Telluride 2010: ‘Precious Life’ gives hope where there’s darkness


This article was originally on a blog post platform and may be missing photos, graphics or links. See About archive blog posts.

Peace talks between Israeli Prime Minister Benjamin Netanyahu and Palestinian President Mahmoud Abbas are stalled over settlements, Iranian President Mahmoud Ahmadinejad says the negotiations are doomed to fail, and Gaza militant groups are promising to increase Israeli attacks.

It’s hard to find much immediate hope for an end to Middle East hostilities—unless you look toward this weekend’s Telluride Film Festival, which is showing the new documentary “Precious Life.”


At first glance, the nonfiction film is a story about modern medicine: how a bone marrow transplant can save the life of an infant born without a functioning immune system. Yet the circumstances of the specific situation—the patient is an Arab from Gaza, while his doctor and caregivers are Jews in Israel—turn “Precious Life” into a complex human and political drama, where healing isn’t limited to hospital treatments.

The movie, which was recently acquired by cable television’s Home Box Office and will have an Academy Award qualifying run in Los Angeles and New York on Sept. 10, opens with Muhammad, not yet 5 months old but doomed to die unless two kinds of donors can be located: one to supply the marrow, another to underwrite the $50,000 operation.

Shlomi Eldar, an Israeli television journalist known for his critical coverage of the conflict, is summoned by Muhammad’s pediatrician, Dr. Raz Somech, to broadcast an appeal to raise the money for the operation. The results are nearly instantaneous—an anonymous Israeli man says he will pay for the Palestinian boy’s procedure, even though the donor’s son had been killed in the conflict several years earlier.

“The Israelis do strange things for us,” Muhammad’s impressive mother, Raida, remarks. Before long, the nurses are singing Muhammad to bed with Hebrew lullabies, while Raida is being denounced by some in Gaza as a collaborator.

Eldar not only continues to film the search for Muhammad’s marrow donor (complicated as tensions along the border spark an outright war) but also inserts himself into the story, pushing Raida to explain how she can be so determined to save her son’s life (two of her daughters died from a similar condition) so that he might grow up to perish as a martyr in the war. “We don’t fear death,” she says. “It’s natural for us. Life isn’t precious.”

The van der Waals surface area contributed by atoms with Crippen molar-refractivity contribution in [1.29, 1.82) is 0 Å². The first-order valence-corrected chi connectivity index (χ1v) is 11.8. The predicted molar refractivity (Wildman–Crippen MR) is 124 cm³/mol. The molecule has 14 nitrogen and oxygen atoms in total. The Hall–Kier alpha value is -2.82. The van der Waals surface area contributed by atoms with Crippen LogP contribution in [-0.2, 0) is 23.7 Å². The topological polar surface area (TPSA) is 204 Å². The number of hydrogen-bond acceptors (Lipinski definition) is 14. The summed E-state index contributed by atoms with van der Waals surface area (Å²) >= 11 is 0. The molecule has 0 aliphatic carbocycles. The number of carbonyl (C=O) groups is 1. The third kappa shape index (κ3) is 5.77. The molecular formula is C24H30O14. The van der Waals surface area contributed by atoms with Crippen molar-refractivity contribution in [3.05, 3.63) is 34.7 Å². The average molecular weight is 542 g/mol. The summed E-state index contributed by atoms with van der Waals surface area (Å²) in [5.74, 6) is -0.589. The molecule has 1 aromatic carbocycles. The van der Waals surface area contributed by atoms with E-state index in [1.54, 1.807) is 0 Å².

Eldar said in an interview that he was so confused and angered by Raida’s answers that he quit making the documentary—for one day. “Who could be changed if she’s not?” he says. He found himself drawn back into a narrative that showed how much Jews and Muslims have in common, rather than what divides them.


“I thought it was something else—a new angle about the conflict—that you could accomplish something between people, not between governments,” Eldar says. “All of my coverage of the news in Gaza has been to help people—to show the conflict in another way.”

Producer Ehud Bleiberg, whose “The Band’s Visit” and “Adam Resurrected” were shown in previous Telluride festivals, said he insisted that Eldar be a part of the story himself. “My condition in producing the film was that Shlomi should be actively a part of the film. He’s not an observer.” Bleiberg says that if the film is not released in Arabic-speaking countries, “I will cause it to be pirated there.”

Now a healthy 3-year-old, Muhammad joined his mother at the film’s premiere in Jerusalem a few days ago. The positive reception the film received there, both Bleiberg and Eldar believe, can help send a message of conciliation and hope in indisputably dark times. “The movie shows that there are people in Israel that care, and want to have peace,” Bleiberg says. Adds Eldar: “Maybe what happens in hospitals can be the beginning of the next peace agreement.”

--John Horn, from Telluride, Colo.